patients themselves;
  • Phase Two, or the preparation phase, enables the formation of trust within the therapeutic
    relationship; in the case of patients with severe symptoms of memory loss and confusion, each
    encounter began with introductions and rapport-building;
  • Phase Three assesses for target-memory reprocessing in standard EMDR treatment; on-the-spot EMDR assumes that memories are being acted out through uncontrolled emotions and behaviors;
  • Phases Four through Seven focus on reprocessing material in standard EMDR practice using bilateral stimulation, either with eye movements, listening to tones, or holding buzzers which alternate output; on-the-spot EMDR utilizes the tapping method only;
  • Phase Eight, or reassessment, utilizes chart review and staff observations to help determine success rates for the modified treatment (Amano & Toichi, 2014). When patients were in much later stages of dementia and expressing traumatic memories,

EMDR followed a simple blueprint:

  • the physical position of the therapist vis-a-vis the patient remained straightforward;
  • eye contact was maintained by the therapist;
  • the therapist used calm demeanor and speech to deescalate agitation and high emotion;
  • the therapist repeated patient keywords and observed physical expression of emotion;
  • the therapist used EMDR tapping to install feelings and cognitions of safety;
  • when appropriate, and the patient was relaxed and no longer outside a window of tolerance, the therapist helped the participant develop inner, positive resources while identifying memories,
    sensations and images which were then be installed using tapping (Amano & Toichi, 2014).


All three participants benefited from the on-the-spot EMDR treatment and saw significant reduction and elimination of symptoms like screaming, cursing and physical aggression (Amano & Toichi, 2014). The participants no longer endorsed or acted out distressing memories even after 6 months of treatment termination (Amano & Toichi, 2014). These results surprised the researchers since study participants experienced severe cognitive deficits due to organic brain damage, including atrophy in the prefrontal cortex (Amano & Toichi, 2014).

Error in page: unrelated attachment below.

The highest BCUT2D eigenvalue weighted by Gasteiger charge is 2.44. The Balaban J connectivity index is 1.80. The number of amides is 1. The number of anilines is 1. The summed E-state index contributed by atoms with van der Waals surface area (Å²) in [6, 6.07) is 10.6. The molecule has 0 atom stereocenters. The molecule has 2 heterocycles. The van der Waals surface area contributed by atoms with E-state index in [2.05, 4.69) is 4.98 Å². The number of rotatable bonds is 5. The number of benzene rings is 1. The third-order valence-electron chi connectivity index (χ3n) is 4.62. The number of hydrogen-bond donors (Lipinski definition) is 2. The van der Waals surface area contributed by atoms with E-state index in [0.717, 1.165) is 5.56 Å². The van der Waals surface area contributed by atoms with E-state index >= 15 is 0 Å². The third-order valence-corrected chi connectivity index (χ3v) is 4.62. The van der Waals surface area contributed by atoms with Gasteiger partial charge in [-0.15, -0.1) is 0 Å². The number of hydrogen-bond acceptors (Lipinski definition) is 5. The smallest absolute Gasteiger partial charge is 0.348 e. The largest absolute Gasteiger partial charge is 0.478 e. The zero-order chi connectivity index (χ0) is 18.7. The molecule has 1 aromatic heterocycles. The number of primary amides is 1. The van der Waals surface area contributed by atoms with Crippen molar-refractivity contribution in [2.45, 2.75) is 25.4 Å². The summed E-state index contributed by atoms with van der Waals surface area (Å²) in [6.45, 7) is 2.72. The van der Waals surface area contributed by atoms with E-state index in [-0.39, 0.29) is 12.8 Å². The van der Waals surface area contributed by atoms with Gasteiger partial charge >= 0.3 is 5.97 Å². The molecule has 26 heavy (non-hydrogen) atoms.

Treatment-as-usual for dementia is effective only during the intervention itself. On-the-spot EMDR provided relief for up to 6 months post treatment (Amano & Toichi, 2014). The resource development protocol matches reminiscence therapy since it facilitates the recall of positive memories; additionally, positive sensations can arise during tapping, and these, along with images, can account for return to and maintenance of a calm state (Amano & Toichi, 2014).

Possible mechanisms of on-the-spot EMDR can be related to the reprocessing of traumatic material, the latter which may be enacted during aggressive, screaming and other episodes. Bilateral stimulation, and for these participants, bilateral tapping, can be seen as facilitating physical calming, desensitization of memories experienced as distressing, and enhancement of recall (Amano & Toichi, 2014).

The authors of the study conclude that dementia may require a PTSD-like syndrome modifier which can be treated in a non-pharmacological manner using 4-6 sessions of on-the-spot EMDR with a therapist, and continued tapping moments from a caregiver (Amano & Toichi, 2014).


Amano, T., & Toichi, M. (2014). Effectiveness of the on-the-spot-EMDR method for the treatment of behavioral symptoms in patients with severe dementia. Journal of EMDR Practice and
Research, 8(2), 50-65.